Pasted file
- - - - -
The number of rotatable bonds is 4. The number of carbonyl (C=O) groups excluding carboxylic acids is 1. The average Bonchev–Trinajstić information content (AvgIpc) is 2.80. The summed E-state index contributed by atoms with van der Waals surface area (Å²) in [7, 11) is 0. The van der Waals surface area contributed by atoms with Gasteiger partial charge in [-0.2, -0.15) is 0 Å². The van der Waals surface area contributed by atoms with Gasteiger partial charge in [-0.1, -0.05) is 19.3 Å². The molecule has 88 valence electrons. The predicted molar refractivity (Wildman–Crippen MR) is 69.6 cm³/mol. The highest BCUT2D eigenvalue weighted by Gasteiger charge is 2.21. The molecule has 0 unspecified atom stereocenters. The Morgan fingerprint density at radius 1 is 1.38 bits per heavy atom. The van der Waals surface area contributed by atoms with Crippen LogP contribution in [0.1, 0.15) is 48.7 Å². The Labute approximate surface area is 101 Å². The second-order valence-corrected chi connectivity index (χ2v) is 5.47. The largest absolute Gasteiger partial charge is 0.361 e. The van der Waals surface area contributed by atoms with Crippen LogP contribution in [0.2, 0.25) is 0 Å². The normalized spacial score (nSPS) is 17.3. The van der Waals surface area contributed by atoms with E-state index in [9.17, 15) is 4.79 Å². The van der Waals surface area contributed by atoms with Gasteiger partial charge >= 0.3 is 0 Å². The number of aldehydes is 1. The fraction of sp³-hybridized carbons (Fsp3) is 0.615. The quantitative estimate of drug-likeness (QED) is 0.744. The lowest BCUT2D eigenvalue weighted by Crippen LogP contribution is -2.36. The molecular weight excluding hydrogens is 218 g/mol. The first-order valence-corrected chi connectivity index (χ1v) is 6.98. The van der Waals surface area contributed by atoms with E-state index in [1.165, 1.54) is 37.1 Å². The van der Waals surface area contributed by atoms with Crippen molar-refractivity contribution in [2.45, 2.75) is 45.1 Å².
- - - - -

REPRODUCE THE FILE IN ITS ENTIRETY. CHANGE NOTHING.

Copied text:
The number of rotatable bonds is 4. The number of carbonyl (C=O) groups excluding carboxylic acids is 1. The average Bonchev–Trinajstić information content (AvgIpc) is 2.80. The summed E-state index contributed by atoms with van der Waals surface area (Å²) in [7, 11) is 0. The van der Waals surface area contributed by atoms with Gasteiger partial charge in [-0.2, -0.15) is 0 Å². The van der Waals surface area contributed by atoms with Gasteiger partial charge in [-0.1, -0.05) is 19.3 Å². The molecule has 88 valence electrons. The predicted molar refractivity (Wildman–Crippen MR) is 69.6 cm³/mol. The highest BCUT2D eigenvalue weighted by Gasteiger charge is 2.21. The molecule has 0 unspecified atom stereocenters. The Morgan fingerprint density at radius 1 is 1.38 bits per heavy atom. The van der Waals surface area contributed by atoms with Crippen LogP contribution in [0.1, 0.15) is 48.7 Å². The Labute approximate surface area is 101 Å². The second-order valence-corrected chi connectivity index (χ2v) is 5.47. The largest absolute Gasteiger partial charge is 0.361 e. The van der Waals surface area contributed by atoms with Crippen LogP contribution in [0.2, 0.25) is 0 Å². The normalized spacial score (nSPS) is 17.3. The van der Waals surface area contributed by atoms with E-state index in [9.17, 15) is 4.79 Å². The van der Waals surface area contributed by atoms with Gasteiger partial charge >= 0.3 is 0 Å². The number of aldehydes is 1. The fraction of sp³-hybridized carbons (Fsp3) is 0.615. The quantitative estimate of drug-likeness (QED) is 0.744. The lowest BCUT2D eigenvalue weighted by Crippen LogP contribution is -2.36. The molecular weight excluding hydrogens is 218 g/mol. The first-order valence-corrected chi connectivity index (χ1v) is 6.98. The van der Waals surface area contributed by atoms with E-state index in [1.165, 1.54) is 37.1 Å². The van der Waals surface area contributed by atoms with Crippen molar-refractivity contribution in [2.45, 2.75) is 45.1 Å².